Since I was away all weekend, I didn’t have to time prep a book review, so let’s talk about tracking what we read!
One thing that astonished me whenever I started exploring the book blog world is that people actually had found a way to combine two of my favorite things– books and lists. Don’t ask me why this had never occurred to me before. Perhaps I was too busy hoarding my professor’s lists of “suggested” (more like you will read this book eventually if you want to keep in my good graces) history books and articles on random scraps of paper to think that it would be handy to keep a list of books I wanted to read for fun. You know, in the event that I might spend a whole summer unemployed struggling to find something good to read.
I went through several iterations of my own lists. I tried using amazon’s wishlists (since amazon’s suggestions were what I was using to find reads this summer and fall) and then I made a google spreadsheet. Then I came across this beauty of Fyrefly’s and all bets were off. (If you are a spreadsheet+book nerd, you need to check it out.) I also downloaded Dropbox so I could keep my records up to date wherever I went. The only major change I made to that magnificent spreadsheet was to add a sheet to keep track of books I want to read, who recommended them, and where I can find them when I’m ready for them.
I am really enjoying maintaining my spreadsheet, partly because I am a huge organization nerd (I have a notoriously clean desk. Really. My co-workers were just teasing me about it.) and partly because I am at the age in which my previously unassailable memory has started to wither (if this is how bad it is at 26, I can’t even imagine what being 60 will be like). I can barely remember anything I read a few months ago, even though I think I was actually enjoying myself. It is also amazing to have some clue what I am looking for when I go to the library or the book store. (I have a tendency to impulse buy/check out the worst books. And then never read them. Or I do and wish I didn’t.) Finally, it is pretty cool to track how quickly I read books, how many I can expect to get to in a month, and what exactly it is that I am reading.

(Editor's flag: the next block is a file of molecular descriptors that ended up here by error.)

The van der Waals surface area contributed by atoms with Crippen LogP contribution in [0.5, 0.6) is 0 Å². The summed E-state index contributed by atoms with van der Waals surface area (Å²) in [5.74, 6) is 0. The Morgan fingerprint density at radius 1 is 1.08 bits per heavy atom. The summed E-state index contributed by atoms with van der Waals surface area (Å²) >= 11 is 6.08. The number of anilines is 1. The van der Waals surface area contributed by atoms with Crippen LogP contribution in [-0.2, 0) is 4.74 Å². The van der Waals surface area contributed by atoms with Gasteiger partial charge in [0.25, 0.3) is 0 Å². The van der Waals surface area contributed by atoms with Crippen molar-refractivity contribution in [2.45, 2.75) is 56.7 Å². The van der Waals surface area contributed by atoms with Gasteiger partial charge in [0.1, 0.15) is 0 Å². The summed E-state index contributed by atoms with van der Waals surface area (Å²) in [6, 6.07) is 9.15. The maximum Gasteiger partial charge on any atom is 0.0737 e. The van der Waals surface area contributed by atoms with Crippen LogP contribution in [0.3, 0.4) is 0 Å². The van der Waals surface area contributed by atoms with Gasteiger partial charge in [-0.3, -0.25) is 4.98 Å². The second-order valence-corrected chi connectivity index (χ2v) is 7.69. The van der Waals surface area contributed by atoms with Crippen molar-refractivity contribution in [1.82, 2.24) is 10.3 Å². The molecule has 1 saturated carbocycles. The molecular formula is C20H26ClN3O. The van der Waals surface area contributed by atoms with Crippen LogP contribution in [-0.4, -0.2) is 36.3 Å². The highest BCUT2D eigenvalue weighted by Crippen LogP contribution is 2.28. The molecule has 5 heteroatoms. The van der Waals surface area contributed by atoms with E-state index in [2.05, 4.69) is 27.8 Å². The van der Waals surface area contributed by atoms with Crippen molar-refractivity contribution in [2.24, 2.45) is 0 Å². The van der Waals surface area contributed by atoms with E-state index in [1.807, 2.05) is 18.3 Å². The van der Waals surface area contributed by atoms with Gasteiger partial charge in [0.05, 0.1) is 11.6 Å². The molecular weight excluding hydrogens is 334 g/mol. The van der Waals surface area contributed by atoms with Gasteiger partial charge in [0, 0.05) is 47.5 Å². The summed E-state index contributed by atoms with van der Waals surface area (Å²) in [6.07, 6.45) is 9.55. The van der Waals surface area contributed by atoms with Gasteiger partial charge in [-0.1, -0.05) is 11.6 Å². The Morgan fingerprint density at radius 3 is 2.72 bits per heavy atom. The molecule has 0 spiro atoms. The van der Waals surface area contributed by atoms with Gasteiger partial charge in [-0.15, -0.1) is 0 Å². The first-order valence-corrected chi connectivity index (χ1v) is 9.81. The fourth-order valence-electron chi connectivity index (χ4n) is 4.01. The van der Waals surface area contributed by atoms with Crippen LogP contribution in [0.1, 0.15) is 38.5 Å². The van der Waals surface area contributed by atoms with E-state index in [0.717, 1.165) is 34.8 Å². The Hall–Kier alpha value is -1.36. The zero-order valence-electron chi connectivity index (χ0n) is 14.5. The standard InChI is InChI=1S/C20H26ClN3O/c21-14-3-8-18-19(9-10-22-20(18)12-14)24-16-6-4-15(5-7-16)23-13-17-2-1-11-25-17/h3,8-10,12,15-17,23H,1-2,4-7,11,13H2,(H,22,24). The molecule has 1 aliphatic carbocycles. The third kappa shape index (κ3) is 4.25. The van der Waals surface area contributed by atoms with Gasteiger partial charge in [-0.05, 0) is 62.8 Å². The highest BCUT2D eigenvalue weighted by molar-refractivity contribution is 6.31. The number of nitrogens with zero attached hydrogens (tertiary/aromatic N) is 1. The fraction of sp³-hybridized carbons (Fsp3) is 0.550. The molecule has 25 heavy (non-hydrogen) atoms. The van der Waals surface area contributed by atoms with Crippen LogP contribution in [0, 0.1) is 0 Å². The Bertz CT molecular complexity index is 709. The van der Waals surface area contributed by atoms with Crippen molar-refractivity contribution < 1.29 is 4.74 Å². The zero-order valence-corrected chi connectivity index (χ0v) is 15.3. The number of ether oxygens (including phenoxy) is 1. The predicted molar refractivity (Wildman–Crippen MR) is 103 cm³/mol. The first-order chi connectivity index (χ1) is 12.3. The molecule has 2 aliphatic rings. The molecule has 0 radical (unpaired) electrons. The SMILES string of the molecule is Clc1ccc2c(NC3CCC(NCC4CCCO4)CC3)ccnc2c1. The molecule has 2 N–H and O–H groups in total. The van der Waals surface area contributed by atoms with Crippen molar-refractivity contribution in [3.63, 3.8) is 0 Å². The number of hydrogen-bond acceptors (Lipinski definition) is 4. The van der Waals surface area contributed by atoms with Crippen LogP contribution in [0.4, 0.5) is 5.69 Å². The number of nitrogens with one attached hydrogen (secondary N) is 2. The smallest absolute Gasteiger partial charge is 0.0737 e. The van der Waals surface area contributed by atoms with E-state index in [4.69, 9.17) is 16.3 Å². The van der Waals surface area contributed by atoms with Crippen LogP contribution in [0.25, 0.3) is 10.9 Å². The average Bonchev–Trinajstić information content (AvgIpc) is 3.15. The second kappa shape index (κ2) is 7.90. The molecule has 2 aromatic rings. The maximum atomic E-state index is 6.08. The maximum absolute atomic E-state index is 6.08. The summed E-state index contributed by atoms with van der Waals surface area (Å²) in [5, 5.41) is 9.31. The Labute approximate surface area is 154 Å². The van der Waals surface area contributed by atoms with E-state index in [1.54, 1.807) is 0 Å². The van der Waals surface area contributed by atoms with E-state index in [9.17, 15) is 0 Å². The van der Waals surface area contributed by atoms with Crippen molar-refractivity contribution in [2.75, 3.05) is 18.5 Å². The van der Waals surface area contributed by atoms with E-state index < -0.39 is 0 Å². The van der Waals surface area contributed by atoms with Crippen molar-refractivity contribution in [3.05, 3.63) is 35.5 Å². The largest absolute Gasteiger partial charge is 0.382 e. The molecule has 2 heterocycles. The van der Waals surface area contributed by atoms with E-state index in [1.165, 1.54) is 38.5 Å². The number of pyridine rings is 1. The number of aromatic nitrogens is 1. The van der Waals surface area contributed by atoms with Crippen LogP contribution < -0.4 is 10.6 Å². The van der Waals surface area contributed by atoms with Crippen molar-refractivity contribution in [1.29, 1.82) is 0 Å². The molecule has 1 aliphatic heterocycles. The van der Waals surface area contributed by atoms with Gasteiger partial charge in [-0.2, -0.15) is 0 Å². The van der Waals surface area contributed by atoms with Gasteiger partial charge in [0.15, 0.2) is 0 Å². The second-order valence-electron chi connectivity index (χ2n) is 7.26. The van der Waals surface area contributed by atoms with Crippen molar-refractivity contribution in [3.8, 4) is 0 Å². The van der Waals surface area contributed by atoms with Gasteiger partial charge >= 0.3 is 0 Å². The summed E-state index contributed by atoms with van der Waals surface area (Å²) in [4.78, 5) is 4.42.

How do you keep track of what you read? Are you a spreadsheet-keeper or is your blog or even just your mind good enough? What tips do you have for those of us who are new at keeping track of our reads? What info is actually worth keeping track of? Pages? Dates of publication? Days-to-read? Etc?
6 thoughts on “Tracking Your Reads”
Do you know, until I read your blog post today, it never occurred to me to be systematic about tracking my reading? I wish I had thought of that earlier. I do write about what I am currently reading in my diary – because I always have three books on the go at once (one poetry, one fun fiction and something more serious/worth mulling over or analysing). But I think I might be outgrowing that. My Wishlist on Amazon is just that: a wishlist, but I suppose you could make other lists by categories. Good luck with finding a tracking system that works for you, and let me know how useful you find it!
I am pretty happy with that spreadsheet I linked to at the moment. It make it easy for me to sort everything out and to keep track of various stats like the number of books I’ve read, etc. I am not sure in the long run I will care so much about numbers, but for now it is fun!
I’ve been using Goodreads since 2007 to keep track of what I read and what I want to read. I was never able to keep track before but Goodreads makes it amazingly easy – although my to-read list tends to grow extremely fast… It also comes as an app so it’s easy to keep track on the go. 🙂
I recently started using goodreads, too. When I first signed up, though, they were having a bunch of technical difficulties and that turned me off a little. I am still trying to use it to find new books, but like that on my spreadsheet I can keep track of whether or not my library has a book and who recommended it. Goodreads is- in my limited experience with it- isn’t that customizable!!
Well, you can make notes to each book but it isn’t as easy to get an overview with Goodreads as it is with a spreadsheet. I guess you can make a library bookshelf … There is a spot for writing who recommended a book to you. I love Goodreads for keeping track of books I’ve read, want to read – as well as my progress in each book.
Good to know! Thanks!